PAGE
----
-There’s long been this idea
that there were people — And you even lay it out in
the beginning of this book, that there were two people
who would work for Trump right off the beginning —
people who wanted to help him basically discard
the way we’ve done things and do this —
take this new path — and people who were trying to protect the government
from Donald Trump. Sort of the idea that
there were adults in the room. And, yet, a lot of these adults
have left the room, and they still sort of
haven’t spoken out against him. You know, you have a lot of
reporting in this book about, you know, people like John Kelly
who sort of still haven’t come out and said — people like General Mattis
who were very critical in the book and not —
Are you surprised by that? -We can tell you
about some of our sources, who we’re not going to name. Basically, some of them
were afraid of Donald Trump. That’s why they didn’t come out and move from anonymous
to on the record. And some of them honestly
don’t feel that it’s appropriate to criticize a sitting
commander in chief. That’s their DNA. And because we checked with
so many people and their stories were
consistent across the board, we trusted them
with this information. -You know what’s interesting,
Seth? Trump is so fixated on leaks
inside the administration, and the reason
that these officials are afraid to speak publicly is he’s going to rat them out
as leakers. Well, it turns out,
in our reporting, Trump was leaking on himself.
When he met with Chris Christie, the New Jersey governor,
to ask him to be chief of staff, within a couple of hours,
a reporter at Axios, Jonathan Swan, got the hot tip, and Christie called Trump to
say, “How did he find out?” And it turns out Trump said, “I made the call.
He’s a nice guy. I did it.” [ Laughter ] -You did try to speak to
the President for this book. -Yeah. -And you had one conversation
with him about it? -Early in our reporting process,
it was a Saturday morning. I was driving out to
Bed Bath & Beyond to return a can opener
out on the Beltway. And my phone rings — -How bad was the can opener
that you had to — -I didn’t need it.
I already had a can opener. -Okay, gotcha.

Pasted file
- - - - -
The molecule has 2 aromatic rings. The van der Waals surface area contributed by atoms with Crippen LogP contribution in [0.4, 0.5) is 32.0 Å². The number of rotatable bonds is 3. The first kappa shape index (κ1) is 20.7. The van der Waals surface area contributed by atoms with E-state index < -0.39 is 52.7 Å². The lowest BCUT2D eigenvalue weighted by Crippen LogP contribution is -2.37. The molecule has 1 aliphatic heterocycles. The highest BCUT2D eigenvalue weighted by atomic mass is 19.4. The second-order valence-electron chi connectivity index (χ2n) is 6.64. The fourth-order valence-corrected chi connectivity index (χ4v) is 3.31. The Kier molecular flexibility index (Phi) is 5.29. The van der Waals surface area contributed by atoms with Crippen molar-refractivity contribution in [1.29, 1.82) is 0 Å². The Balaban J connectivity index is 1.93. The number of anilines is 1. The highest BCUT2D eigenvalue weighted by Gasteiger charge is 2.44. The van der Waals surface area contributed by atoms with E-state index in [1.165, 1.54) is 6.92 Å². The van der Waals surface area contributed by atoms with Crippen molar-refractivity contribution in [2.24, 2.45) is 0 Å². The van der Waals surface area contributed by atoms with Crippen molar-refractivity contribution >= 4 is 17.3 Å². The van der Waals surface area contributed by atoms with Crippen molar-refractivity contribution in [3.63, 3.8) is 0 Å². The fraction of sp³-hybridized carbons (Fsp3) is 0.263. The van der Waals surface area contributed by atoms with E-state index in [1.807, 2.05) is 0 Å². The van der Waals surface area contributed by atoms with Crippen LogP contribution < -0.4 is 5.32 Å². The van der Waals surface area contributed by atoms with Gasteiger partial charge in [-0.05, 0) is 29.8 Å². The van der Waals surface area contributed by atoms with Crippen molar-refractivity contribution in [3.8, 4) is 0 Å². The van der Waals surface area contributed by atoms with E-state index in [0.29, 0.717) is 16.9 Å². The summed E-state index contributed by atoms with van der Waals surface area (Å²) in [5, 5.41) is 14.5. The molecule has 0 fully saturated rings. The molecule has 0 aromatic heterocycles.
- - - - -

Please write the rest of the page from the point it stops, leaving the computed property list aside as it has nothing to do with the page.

Right, right, understood. -I wanted the $15 refund. So, the phone rings,
and it just says “202,” and that’s kind of the Bat
Signal from the White House. And I answered it.
I assumed it was some staffer. Turns out it was
the White House operator. She says, “Please hold
for the President.” So I held and immediately
got off the Beltway and went to a parking lot
to put my car in park. And we took the opportunity
to tell him about the book. And he said, “You know what?
I’m going to talk to you. I want a serious book done.
You’re a serious person. I’ll do it. Come on in.
I’ll do it.” And over the course
of the next year, the war with the media
escalated. He decided not to do
the interview. And we really regret that.
-Yeah. -He treated Phil a little bit
like Bob Mueller, you know? Remember when he said, “I’m really eager to do
that interview with Mueller,” and then he kind of
didn’t do it. -Well, it’s interesting.
You talk about that moment in the book where Trump
does believe and probably still does believe
that if he talked to Mueller, he would’ve been able
to explain it all away. And it was Trump’s legal team
who believed — and the book lays this out — that it would be
legal malpractice to allow him
to speak to Bob Mueller. [ Laughter ] -That’s true.
-Yeah. -They did use legal malpractice
multiple times. And they said that
primarily because they wanted to, like,
flash a red flag. Like, he could say something
that would be wrong, and then that would be perjury. And one person told us, which I thought was
really interesting — somebody who is
very close to him — “He thinks he’s telling
the truth when he’s lying because he’s a big-picture guy.” And he’s like,
“I got the big picture. That’s what I’m focused on.” -And so —
-Right. When it gets granular,
it’s not really his thing. -Not a details guy.
-Not a details guy. One last thing I’ll say. You know, “Very Stable Genius.” I had remembered that he’d
said that about himself. I think it’s very important
to note this is not you guys taking a shot across the bow. This is a thing he —
And i thought it was one time. And you point out in the book that he has said it
four different times. -Five.
-Five times. And in all seriousness, Seth, people might think
that’s a snarky title, but it is a deadly serious book,
and you get that from page one. This is a serious look at
the history of the presidency, and we used his own words there
because we wanted to sort of hold up the mirror
to the President and stress-test whether that
statement, his view of himself, matches the experiences of all of the people
who have been working with him. -It is fascinating. It’s incredibly well-written.
It’s so readable. And even though it’s something
we live through, it is very harrowing
to go through it all again and realize that we’re still
living in this moment. Excellent book. Thank you
so much for being here. I really love
talking to you both. Philip Rucker,
Carol Leonnig, everyone.